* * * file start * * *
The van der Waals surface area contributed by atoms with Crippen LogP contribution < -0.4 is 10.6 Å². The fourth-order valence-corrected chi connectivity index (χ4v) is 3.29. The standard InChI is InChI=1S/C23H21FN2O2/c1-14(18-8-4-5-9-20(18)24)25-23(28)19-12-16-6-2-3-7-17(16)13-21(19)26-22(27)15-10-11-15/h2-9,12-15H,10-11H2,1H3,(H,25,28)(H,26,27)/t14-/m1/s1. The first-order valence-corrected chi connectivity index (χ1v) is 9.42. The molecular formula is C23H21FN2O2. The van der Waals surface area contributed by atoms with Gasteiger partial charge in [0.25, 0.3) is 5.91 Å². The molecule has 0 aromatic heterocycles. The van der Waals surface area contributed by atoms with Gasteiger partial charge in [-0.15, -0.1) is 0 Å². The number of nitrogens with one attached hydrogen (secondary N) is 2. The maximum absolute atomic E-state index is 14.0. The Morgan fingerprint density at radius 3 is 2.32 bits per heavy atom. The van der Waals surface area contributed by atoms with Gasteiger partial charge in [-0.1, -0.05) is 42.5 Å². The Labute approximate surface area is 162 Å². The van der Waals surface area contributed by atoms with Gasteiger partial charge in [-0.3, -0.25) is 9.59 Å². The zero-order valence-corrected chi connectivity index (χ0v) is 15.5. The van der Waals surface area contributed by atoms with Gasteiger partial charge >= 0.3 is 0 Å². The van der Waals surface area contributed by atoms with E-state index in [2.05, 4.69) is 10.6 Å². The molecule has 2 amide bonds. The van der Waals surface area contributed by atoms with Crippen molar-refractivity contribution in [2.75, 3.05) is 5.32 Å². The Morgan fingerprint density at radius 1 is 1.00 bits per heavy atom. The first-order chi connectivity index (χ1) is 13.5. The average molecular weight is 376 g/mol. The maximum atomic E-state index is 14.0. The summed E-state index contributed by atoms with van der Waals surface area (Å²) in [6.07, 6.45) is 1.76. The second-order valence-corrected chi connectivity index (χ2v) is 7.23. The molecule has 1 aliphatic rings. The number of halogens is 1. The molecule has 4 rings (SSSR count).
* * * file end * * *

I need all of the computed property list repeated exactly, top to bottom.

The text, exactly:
The van der Waals surface area contributed by atoms with Crippen LogP contribution < -0.4 is 10.6 Å². The fourth-order valence-corrected chi connectivity index (χ4v) is 3.29. The standard InChI is InChI=1S/C23H21FN2O2/c1-14(18-8-4-5-9-20(18)24)25-23(28)19-12-16-6-2-3-7-17(16)13-21(19)26-22(27)15-10-11-15/h2-9,12-15H,10-11H2,1H3,(H,25,28)(H,26,27)/t14-/m1/s1. The first-order valence-corrected chi connectivity index (χ1v) is 9.42. The molecular formula is C23H21FN2O2. The van der Waals surface area contributed by atoms with Gasteiger partial charge in [0.25, 0.3) is 5.91 Å². The molecule has 0 aromatic heterocycles. The van der Waals surface area contributed by atoms with Gasteiger partial charge in [-0.15, -0.1) is 0 Å². The number of nitrogens with one attached hydrogen (secondary N) is 2. The maximum absolute atomic E-state index is 14.0. The Morgan fingerprint density at radius 3 is 2.32 bits per heavy atom. The van der Waals surface area contributed by atoms with Gasteiger partial charge in [-0.1, -0.05) is 42.5 Å². The Labute approximate surface area is 162 Å². The van der Waals surface area contributed by atoms with Gasteiger partial charge in [-0.3, -0.25) is 9.59 Å². The zero-order valence-corrected chi connectivity index (χ0v) is 15.5. The van der Waals surface area contributed by atoms with Gasteiger partial charge >= 0.3 is 0 Å². The van der Waals surface area contributed by atoms with E-state index in [2.05, 4.69) is 10.6 Å². The molecule has 2 amide bonds. The van der Waals surface area contributed by atoms with Crippen molar-refractivity contribution in [2.75, 3.05) is 5.32 Å². The Morgan fingerprint density at radius 1 is 1.00 bits per heavy atom. The first-order chi connectivity index (χ1) is 13.5. The average molecular weight is 376 g/mol. The maximum atomic E-state index is 14.0. The summed E-state index contributed by atoms with van der Waals surface area (Å²) in [6.07, 6.45) is 1.76. The second-order valence-corrected chi connectivity index (χ2v) is 7.23. The molecule has 1 aliphatic rings. The number of halogens is 1. The molecule has 4 rings (SSSR count).